One of the state’s most powerful lobbies, the real estate industry, has been dealt a favorable hand amid the chaos in Albany with rent regulation bills up in the air.
But a representative from one landlord lobbying group said the industry had no influence over setting the state Senate coup in motion, let alone information that the takeover was in the works.
State Sen. Pedro Espada (D-Bronx), who, along with state Sen. Hiram Monserrate (D-East Elmhurst), sided with Republicans to give Republicans control of the Senate before Monserrate switched back to the Democrats, was coming under pressure from Democratic leaders to bring rent legislation to the Senate floor as chairman of the Senate Housing Committee when the coup took place, The New York Times reported last week.
The paper said it was likely Espada had been heavily courted by the real estate lobby for his influential control in determining whether rent legislation came to the floor, but it could not be determined how much money he received from such groups because he had not submitted his campaign finance filings as of earlier last week.
A state Elections Board spokesman said Espada handed in eight campaign finance forms Friday, but the board had not received a check as of 5 p.m. Tuesday from the senator to pay fines for not giving it the filings on time.
A TimesLedger Newspapers review of Monserrate’s state campaign finance filings since 2006 showed about 8 percent, or at least $65,200 of his contributions came from real estate interests. Reviewing his most recent campaign in 2008, about 7 percent, or $29,900, came from real estate interests.
By comparison, City Councilman James Gennaro’s (D-Fresh Meadows) campaign against Sen. Frank Padavan (R-Bellerose) had about 20 percent, or more than $181,000, in donations from real estate interests.
Monserrate has also been a leading opponent of vacancy decontrol, which would allow rent stabilized apartments to be moved to market rate,, further supporting the argument the real estate lobby did not factor in his decision to briefly align himself with the Republicans, who routinely side with landlords on rent issues.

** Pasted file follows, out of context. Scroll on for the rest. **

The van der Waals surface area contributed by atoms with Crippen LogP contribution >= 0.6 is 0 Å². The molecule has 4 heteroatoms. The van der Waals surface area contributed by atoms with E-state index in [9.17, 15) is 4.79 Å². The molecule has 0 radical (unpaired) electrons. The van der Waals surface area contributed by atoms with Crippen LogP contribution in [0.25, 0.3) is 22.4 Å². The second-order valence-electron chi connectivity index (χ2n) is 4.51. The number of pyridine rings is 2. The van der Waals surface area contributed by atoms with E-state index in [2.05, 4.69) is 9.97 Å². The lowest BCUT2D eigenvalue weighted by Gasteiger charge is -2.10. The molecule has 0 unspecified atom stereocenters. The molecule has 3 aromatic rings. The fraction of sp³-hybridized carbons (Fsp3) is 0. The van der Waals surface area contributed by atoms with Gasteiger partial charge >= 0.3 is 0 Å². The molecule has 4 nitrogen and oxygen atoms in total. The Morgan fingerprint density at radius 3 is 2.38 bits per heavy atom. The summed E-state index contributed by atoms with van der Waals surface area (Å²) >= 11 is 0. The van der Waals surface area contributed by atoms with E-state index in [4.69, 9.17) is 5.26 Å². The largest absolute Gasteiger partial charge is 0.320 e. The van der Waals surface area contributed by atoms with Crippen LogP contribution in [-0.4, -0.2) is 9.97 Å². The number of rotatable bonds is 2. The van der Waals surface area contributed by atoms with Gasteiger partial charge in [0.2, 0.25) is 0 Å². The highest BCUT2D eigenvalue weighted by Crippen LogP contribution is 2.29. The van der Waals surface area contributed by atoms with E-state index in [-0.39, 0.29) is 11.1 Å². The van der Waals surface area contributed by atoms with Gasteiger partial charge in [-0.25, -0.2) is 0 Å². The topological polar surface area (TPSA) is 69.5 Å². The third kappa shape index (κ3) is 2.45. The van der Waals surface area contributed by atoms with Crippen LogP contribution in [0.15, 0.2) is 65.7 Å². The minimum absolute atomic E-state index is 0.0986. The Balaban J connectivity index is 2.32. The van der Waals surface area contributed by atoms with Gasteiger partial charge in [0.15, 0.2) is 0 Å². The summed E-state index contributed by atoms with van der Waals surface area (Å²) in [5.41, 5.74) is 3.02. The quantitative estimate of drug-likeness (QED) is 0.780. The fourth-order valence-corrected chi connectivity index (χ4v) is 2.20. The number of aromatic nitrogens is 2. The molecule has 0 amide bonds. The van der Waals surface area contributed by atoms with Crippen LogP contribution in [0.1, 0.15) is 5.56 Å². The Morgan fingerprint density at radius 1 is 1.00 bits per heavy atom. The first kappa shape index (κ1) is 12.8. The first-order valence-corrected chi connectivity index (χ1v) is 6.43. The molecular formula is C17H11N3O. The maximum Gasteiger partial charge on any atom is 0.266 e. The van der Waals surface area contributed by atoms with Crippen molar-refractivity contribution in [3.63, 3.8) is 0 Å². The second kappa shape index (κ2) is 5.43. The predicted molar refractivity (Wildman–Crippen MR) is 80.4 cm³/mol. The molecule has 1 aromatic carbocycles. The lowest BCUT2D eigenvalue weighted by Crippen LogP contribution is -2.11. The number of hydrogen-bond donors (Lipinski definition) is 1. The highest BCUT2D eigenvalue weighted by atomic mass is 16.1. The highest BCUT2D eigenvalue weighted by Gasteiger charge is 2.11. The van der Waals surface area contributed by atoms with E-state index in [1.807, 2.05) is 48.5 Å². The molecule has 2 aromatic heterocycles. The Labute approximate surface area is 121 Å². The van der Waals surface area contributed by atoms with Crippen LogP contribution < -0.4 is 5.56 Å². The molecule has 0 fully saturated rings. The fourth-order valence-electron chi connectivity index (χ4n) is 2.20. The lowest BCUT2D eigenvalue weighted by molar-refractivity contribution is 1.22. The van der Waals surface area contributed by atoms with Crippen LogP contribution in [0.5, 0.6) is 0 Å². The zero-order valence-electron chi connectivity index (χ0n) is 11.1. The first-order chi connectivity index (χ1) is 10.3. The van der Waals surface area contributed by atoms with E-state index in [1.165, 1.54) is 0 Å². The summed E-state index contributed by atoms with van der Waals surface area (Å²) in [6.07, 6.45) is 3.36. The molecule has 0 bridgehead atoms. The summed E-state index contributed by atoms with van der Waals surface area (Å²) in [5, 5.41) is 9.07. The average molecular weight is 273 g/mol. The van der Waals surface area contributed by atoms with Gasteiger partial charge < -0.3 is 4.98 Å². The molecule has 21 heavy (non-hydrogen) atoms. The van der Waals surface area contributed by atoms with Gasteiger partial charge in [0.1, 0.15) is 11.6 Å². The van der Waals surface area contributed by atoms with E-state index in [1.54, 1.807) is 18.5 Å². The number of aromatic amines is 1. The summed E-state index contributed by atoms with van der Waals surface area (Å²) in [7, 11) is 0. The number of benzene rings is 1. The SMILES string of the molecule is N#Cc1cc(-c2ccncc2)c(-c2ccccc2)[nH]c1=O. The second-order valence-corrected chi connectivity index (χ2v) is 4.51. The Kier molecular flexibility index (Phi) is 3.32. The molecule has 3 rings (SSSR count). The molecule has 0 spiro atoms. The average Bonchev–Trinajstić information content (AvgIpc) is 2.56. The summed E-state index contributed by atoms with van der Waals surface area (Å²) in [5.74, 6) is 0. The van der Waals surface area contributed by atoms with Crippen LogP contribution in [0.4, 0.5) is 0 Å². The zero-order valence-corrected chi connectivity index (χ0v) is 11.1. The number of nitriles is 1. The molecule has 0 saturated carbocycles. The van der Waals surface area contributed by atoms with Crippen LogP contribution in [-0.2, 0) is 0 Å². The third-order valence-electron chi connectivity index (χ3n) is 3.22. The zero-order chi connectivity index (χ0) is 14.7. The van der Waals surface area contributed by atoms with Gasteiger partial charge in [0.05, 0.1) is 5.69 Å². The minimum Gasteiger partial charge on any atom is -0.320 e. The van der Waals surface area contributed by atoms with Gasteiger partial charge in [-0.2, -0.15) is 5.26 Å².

Monserrate spokesman Peter Marin said the senator did not have an immediate comment and did not respond to an e-mail request.
Frank Ricci, director of governmental affairs for the Rent Stabilization Association, a landlord lobbying group, said the coup took the real estate industry by surprise and that the influential lobby did not facilitate the takeover.
“Where [the chaos] is going, I really don’t know,” he said.
Ricci said the issue was more about organizations such as ACORN and the Working Families Party pressuring Democrats to get rent legislation passed to further their own interests than the rent lobby pressuring legislators not to pass such bills.
“This has always been a political issue, not a housing issue,” Ricci said of the organizations’ motives.
He said the organizations perpetuated a “myth” that there was an urgency to pass such legislation when in reality rents are going down, tenants are not in danger of losing their apartments and rent regulation laws expire two years from now.
“I think they sold this issue on the importance of it when it really just affects affluent residents in Manhattan,” who are not part of ACORN’s and the Working Families Party’s constituencies, he said.
Reach reporter Howard Koplowitz by e-mail at hkoplowitz
©2009 Community News Group
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